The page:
Q. Naomi Osaka announced during your match she's not playing tomorrow. And there is some talk about how much more disruption there could be to the tournament or if the tournament could pause or do something out of deference for what's going on in the sports world. This is the first you're hearing. Curious what you would make of that and of this pretty sharp spike in athlete protests in terms of stopping games that we're seeing today.
MILOS RAONIC: It's a tough time for everybody. For this to happen in a very visual and disturbing way twice within -- and obviously it's happened many times over, but I think it really garnered a lot of attention, which it deserved many times earlier, as well, but due to many people being at home and not busy and about in their own days, per se, but I think, you know, having a sign somewhere of support, banners at a tournament or wearing a shirt in a warmup in a NBA game, it can only do so much.
I think real disruption and, you know, I think that's what makes change. I think a lot of real disruption is caused by affecting people in a monetary way, and that can force some kind of change.
So I'm hoping with what the NBA does, and I'm hoping that we, at least on the men's tour as well as the women's, we band together and we show our support, because there is many people that are not being treated fairly are being disrespected, having to live in fear, a lot of things that I have never had to experience, you know.
It's very unfortunate, very sad. I'm hoping that there is a change, and I'm hoping that the actions that do take course over the next days, weeks, months, years -- this isn't going to change in a day, really, to create a change, a systematic change that creates an equal opportunity for everybody, especially in the free world.
Q. With Osaka pulling out, is that an example you'd ever consider following if there is some sort of movement among the players to not hold this tournament tomorrow, to not play matches tomorrow?
MILOS RAONIC: Yeah, I would support it. There were parts of me that did think about it today before my match, but the way tennis is structured, it's a walkover and another person continues, right? It's not going to be something --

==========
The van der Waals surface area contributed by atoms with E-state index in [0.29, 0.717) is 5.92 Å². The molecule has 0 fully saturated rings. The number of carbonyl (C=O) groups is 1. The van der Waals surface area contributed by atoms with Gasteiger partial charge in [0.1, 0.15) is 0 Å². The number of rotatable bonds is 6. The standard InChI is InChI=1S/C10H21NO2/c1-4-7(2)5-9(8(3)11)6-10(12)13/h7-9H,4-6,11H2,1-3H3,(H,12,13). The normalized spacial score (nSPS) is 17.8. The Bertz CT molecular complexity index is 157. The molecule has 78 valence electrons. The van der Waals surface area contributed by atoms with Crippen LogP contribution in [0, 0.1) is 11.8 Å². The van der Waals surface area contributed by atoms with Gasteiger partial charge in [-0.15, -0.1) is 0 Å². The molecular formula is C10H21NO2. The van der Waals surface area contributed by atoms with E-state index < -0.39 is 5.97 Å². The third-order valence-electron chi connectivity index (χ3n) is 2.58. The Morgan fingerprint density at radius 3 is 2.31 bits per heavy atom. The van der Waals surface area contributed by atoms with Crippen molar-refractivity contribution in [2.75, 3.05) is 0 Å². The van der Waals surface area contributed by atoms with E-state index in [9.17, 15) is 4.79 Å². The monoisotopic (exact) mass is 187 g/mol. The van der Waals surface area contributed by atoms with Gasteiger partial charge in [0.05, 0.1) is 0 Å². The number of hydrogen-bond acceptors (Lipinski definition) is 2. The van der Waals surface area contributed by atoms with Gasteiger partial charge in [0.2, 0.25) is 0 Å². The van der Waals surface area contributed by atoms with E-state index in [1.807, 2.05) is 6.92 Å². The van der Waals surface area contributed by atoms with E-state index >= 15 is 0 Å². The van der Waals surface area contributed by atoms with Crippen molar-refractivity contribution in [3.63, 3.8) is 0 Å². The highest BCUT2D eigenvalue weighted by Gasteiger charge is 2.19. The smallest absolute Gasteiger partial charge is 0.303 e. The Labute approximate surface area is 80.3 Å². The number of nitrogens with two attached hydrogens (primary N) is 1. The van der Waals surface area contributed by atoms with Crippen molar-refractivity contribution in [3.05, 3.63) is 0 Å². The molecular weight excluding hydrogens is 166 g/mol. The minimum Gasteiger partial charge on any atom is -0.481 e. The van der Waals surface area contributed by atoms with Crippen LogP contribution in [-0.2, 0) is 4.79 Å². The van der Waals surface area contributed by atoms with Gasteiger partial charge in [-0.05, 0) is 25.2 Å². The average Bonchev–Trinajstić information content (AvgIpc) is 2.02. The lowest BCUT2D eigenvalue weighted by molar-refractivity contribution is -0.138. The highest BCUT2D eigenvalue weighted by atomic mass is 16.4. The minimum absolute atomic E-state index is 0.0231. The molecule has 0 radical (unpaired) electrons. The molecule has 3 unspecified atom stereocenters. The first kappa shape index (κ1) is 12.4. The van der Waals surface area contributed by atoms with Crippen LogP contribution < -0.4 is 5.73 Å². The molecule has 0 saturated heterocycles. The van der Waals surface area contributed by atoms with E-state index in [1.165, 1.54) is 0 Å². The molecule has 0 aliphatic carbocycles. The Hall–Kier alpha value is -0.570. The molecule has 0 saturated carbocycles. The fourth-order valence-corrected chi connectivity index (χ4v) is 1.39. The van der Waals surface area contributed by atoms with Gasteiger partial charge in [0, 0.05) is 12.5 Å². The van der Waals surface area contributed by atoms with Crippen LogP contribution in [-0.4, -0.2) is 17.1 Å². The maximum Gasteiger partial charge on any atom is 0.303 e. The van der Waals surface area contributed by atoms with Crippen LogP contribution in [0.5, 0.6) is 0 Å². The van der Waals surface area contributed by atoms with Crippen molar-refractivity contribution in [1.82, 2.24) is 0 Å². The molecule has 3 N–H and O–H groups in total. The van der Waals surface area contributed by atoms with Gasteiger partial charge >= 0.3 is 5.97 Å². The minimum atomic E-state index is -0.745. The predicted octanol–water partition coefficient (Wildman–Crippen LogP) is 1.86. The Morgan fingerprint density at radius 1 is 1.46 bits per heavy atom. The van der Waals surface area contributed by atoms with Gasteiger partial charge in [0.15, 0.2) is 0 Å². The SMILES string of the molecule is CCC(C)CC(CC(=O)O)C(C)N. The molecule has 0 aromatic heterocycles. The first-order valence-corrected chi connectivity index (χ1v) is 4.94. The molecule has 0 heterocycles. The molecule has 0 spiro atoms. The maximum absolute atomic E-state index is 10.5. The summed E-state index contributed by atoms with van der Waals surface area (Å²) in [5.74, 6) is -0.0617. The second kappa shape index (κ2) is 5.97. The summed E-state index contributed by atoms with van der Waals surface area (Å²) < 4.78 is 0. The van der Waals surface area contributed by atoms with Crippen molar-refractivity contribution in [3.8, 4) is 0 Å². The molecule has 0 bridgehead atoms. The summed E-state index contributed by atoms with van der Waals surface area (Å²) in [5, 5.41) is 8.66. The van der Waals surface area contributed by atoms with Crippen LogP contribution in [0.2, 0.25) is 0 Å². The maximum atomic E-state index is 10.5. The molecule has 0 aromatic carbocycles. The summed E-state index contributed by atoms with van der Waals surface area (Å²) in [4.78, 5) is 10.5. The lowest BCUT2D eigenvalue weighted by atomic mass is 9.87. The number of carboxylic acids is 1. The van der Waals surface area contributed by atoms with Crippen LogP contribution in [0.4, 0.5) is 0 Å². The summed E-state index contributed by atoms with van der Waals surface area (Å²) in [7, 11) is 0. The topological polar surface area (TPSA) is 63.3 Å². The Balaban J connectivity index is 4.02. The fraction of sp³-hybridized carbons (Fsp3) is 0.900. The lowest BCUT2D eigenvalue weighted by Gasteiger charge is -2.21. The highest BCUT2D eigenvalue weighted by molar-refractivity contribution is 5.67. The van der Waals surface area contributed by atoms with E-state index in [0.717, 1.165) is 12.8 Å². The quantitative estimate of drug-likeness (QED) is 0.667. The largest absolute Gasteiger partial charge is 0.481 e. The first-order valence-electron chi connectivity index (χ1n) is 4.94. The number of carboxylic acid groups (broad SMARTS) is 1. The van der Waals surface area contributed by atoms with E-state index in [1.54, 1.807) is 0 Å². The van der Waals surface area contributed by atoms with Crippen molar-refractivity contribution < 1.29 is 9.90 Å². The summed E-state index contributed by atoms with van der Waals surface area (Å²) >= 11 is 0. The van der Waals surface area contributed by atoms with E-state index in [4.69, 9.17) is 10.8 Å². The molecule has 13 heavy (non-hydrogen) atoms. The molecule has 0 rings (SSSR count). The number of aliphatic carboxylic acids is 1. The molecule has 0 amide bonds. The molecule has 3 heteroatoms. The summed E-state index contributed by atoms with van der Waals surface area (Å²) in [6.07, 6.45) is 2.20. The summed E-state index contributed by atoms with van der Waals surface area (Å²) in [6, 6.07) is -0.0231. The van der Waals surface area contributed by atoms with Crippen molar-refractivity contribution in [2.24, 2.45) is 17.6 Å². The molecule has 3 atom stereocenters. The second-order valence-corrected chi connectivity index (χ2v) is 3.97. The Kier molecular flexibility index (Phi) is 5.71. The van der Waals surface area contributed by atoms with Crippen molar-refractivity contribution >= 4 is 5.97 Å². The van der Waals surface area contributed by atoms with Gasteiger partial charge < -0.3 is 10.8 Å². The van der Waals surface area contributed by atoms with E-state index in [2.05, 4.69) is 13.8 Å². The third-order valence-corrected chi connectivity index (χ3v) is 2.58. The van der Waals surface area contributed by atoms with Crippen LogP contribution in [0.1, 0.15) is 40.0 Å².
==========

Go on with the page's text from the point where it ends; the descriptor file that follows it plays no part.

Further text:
Q. But the match doesn't happen.
MILOS RAONIC: The match doesn't happen. I don't think I was picked up today by ESPN. How far that would go, no disrespect to Tennis Channel, but compared to ESPN, how many eyeballs are, the difference on those two.
It was something that was considered. But I think to really make a difference, it has to be a banding together of athletes. You know, it would be the same in the NBA if -- right now I'm 30 in the world. Many people aren't going to care what I do. But it would be the same thing if a fifth guy on a team stepped out for a game, like Kyrie sitting out, I think it makes a difference and it makes a point, but clearly is not getting the job done.
I think the NBA has been right and they should be as proud as you can be. Obviously it's sad you have to do something like this, to make a systematic change, but I think they should be very courageous and proud to a limitation of what they are doing at this moment.
Q. Just along that line of thought, would you consider talking to Tsitsipas about possibly doing a joint move? I know New Balance is a wonderful sponsor, but would you consider putting a patch on in future play?
MILOS RAONIC: The patch is an easy thing, but I think, you know, just like you're seeing Black Lives Matter shirts, it's not what's going to make the biggest difference. I'd be glad to wear a patch, but I think bigger change need to happen. And I think a bigger demonstration needs to happen and a bigger disturbance needs to happen.